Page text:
declaration of the same with other statutes of jRo- 
herdsmen, and for such as make themselves gentle- 
men; and men of armes, and archers, if they 
cannot so prove theirselves, let them be driven to 
their occupation or service, or to the place from 
whence they came/^ He likewise notices the 
statute of 7 R. 2 [c. 5.] by which it is provided 
*' that the statutes oi roherdsmen and draw-latches, 
be firmly holden and kept:" (3 Inst, 197.) 

(FF) — " the honour of little Johns death and 
burial is contended for by rival nations."] I. By 
England. At the village of Hathersage, about 6 
miles from Castleton, in Derbyshire, is Little 
Johns grave. A few years ago some curious per- 
son caused it to be opened, when there were 
found several bones of an uncommon size, which 
he preserved ; but, meeting afterward with many 
unlucky accidents, he carefully replaced them ; 
partly at the intercession of the sexton, who had 
taken them up for him, and who had in like 
manner been visited with misfortunes: upon re- 
storing the bones all these troubles ceased. Such 
is the tradition at Castleton. E. Hargrove, in his^ 


" Anecdotes of archery/^ York, 1792, asserts, 
that "the grave is distinguishe i by a large stone 
placed at the head, and another at the feet; on 
each of which are yet some remains of the letters 
L L." (p. 26) IL By Scotland. " In Murray 
land'' according to that most veracious historian, 
maister Hector Boece, "is the kirke of Pette, 
quhare the banis of lytill Johne remanis in gret 
admiratioun of pepill. He hes bene fourtene fut 
of hycht with square membris efFering thairto. 
Vi. zeris,'' continues he, " afore the cumying of 
this werk to lycht we saw his hanche-bane, als 
mekill as the haill bane of ane man : for we schot 
our arme in the mouth thairof. Be quhilk appe- 
ris how Strang and square pepill grew in our re- 
gioun afore thay were efFeminat with lust and in- 
temperance of mouth.'' III. By Ireland. "There 
standeth," as Stanihurst relates, " in Ostman- 
towne-greene an hillocke, named little John his 
shot. The occasion," he says, " proceeded of 

" In the yeere one thousand one hundred foure 
score and nine, there ranged three robbers and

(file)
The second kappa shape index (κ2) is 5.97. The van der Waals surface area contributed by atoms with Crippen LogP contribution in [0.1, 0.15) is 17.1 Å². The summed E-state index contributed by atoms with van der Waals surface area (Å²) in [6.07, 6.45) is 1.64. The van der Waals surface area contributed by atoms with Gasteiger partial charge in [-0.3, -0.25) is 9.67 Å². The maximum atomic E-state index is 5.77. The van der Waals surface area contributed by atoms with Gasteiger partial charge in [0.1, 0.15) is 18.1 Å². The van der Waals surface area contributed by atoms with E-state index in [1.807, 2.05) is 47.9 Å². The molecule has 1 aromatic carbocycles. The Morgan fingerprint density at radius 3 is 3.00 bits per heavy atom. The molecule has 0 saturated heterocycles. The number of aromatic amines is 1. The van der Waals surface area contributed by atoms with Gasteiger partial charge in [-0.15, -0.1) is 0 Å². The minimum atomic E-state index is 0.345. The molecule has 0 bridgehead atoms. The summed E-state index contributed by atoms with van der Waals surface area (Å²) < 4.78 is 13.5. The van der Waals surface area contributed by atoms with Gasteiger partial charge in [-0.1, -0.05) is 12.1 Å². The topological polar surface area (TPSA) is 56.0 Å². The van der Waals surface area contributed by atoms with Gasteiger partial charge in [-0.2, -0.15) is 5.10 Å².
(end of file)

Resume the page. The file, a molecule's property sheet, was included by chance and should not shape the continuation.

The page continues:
outlaws in England, among which Robert Hood 
and little John weere cheefeteins, of all theeves 
doubtlesse the most courteous. Robert Hood 
being betrayed at a nunrie in Scotland called 
Bricklies, the remnant of the crue was scattered, 
and everie man forced to shift for himselfe. 
Whereupon little John was faine to flee the 
realme by sailing into Ireland, where he sojornied 
for a few daies at Dublin. The citizens being 
doone to understand the wandering outcast to be 
an excellent archer, requested him hartilie to trie 
how far he could shoot at randon ; who yeelding 
to their behest, stood oa the bridge of Dublin, 


and shot to that mole hill, leaving behind him a 
monument, rather by his posteritie to be woon- 
dered, than possiblie by anie man living to be 
counterscored. But as the repaire of so notori- 
ous a champion to anie countrie would soone be 
published, so his abode could not be long con- 
cealed : and therefore to eschew the danger of 
[the] lawes, he fled into Scotland, where he died 
at a tovvne or village called Moravie/' Thus 
Stanihurst, who is quoted by Dr. Hanmer in his 
Chronicle of Ireland, p. 179 ; but Mr. Walker, 
after observing that " poor Little John's great 
practical skill in archery could not save him from 
an ignominious fate,'* says, •' it appeared, from 
some records in the Southwell family, that he 
was publicly executed for robbery on Arbor-hill, 

(GG) — " some of his descendants, of the name 
of Nailor, ^c."] See the preface to the History